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  • His features were stoic, his beautiful purple eyes the color of spring flowers.

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  • His bite was sharp enough to make tears spring into her eyes.

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  • They'd made it through the blahs of winter and the doldrums of spring, managing to satisfy most, if not all, of the bill collectors.

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  • The facility was funded in part by the city's recreation department, whose funds were, for the most part, generated from the highly profitable hot spring pool that operated year around at the edge of town.

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  • Best I can determine, she married the reverend in the spring of '99. The letter before that time talks about the wedding.

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  • When the stream became visible, the flow was light, a far cry from the raging torrent Dean remembered from late spring when the melting snow increased the flow of the Uncompahgre a hundred fold.

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  • Why let a hint of spring pass by unutilized?

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  • Here the road was dry and only a few cars passed him before he drifted past a private hot spring, along the wide curve and by the County fairgrounds before entering Ridgway.

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  • She was dressed for spring in only a light sweater and glared at Dean as if he were a street mugger before surrendering her torn and ancient luggage.

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  • I'll hang the spring and winter landscapes in my music room; maybe you can help me decide where to put the still life.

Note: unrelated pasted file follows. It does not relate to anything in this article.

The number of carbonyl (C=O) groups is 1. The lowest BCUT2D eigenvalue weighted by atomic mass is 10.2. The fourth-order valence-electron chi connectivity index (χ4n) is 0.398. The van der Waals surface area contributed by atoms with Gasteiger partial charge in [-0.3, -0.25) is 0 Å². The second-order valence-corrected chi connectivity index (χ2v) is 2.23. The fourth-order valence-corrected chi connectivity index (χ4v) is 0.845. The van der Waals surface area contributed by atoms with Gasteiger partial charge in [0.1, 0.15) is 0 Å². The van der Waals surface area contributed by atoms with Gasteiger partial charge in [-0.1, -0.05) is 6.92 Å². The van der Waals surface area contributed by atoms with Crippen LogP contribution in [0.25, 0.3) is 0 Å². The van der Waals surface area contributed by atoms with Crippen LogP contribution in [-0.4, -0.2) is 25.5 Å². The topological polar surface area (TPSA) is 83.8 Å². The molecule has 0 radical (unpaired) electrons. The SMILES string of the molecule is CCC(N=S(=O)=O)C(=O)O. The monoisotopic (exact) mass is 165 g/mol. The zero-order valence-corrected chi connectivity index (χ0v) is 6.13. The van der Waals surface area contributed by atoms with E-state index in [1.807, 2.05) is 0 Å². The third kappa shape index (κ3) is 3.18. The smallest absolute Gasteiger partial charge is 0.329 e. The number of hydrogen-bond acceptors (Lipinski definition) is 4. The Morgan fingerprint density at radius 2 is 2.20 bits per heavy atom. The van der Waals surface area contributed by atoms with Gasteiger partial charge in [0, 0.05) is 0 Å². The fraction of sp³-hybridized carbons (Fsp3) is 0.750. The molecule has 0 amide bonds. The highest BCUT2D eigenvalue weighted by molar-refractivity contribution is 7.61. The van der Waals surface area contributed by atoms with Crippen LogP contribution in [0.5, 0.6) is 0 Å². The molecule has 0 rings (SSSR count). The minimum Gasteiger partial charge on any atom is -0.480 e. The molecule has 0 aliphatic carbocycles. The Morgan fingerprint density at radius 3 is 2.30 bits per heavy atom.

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  • At last, the first signs of spring were evident.

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  • One brief spring, musical with the song of robin and mocking-bird, one summer rich in fruit and roses, one autumn of gold and crimson sped by and left their gifts at the feet of an eager, delighted child.

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  • Pierre turned back, giving a spring now and then to keep up with her.

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  • Immediately beyond the forest, on a downward slope, lay a field of spring rye.

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  • Natasha had married in the early spring of 1813, and in 1820 already had three daughters besides a son for whom she had longed and whom she was now nursing.

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  • Could be an underground spring or river or something causing them to move.

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  • The spring air was heavy and humid already in Atlanta; it felt like summer.

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  • So were early autumn frosts and late spring freezes.

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  • It was in the spring of 1890 that I learned to speak.

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  • I love every word of "Spring" and "Spring Has Come."

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  • They spent the rest of the spring reading and studying.

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  • Near the landing there is a beautiful little spring, which Helen calls "squirrel-cup," because I told her the squirrels came there to drink.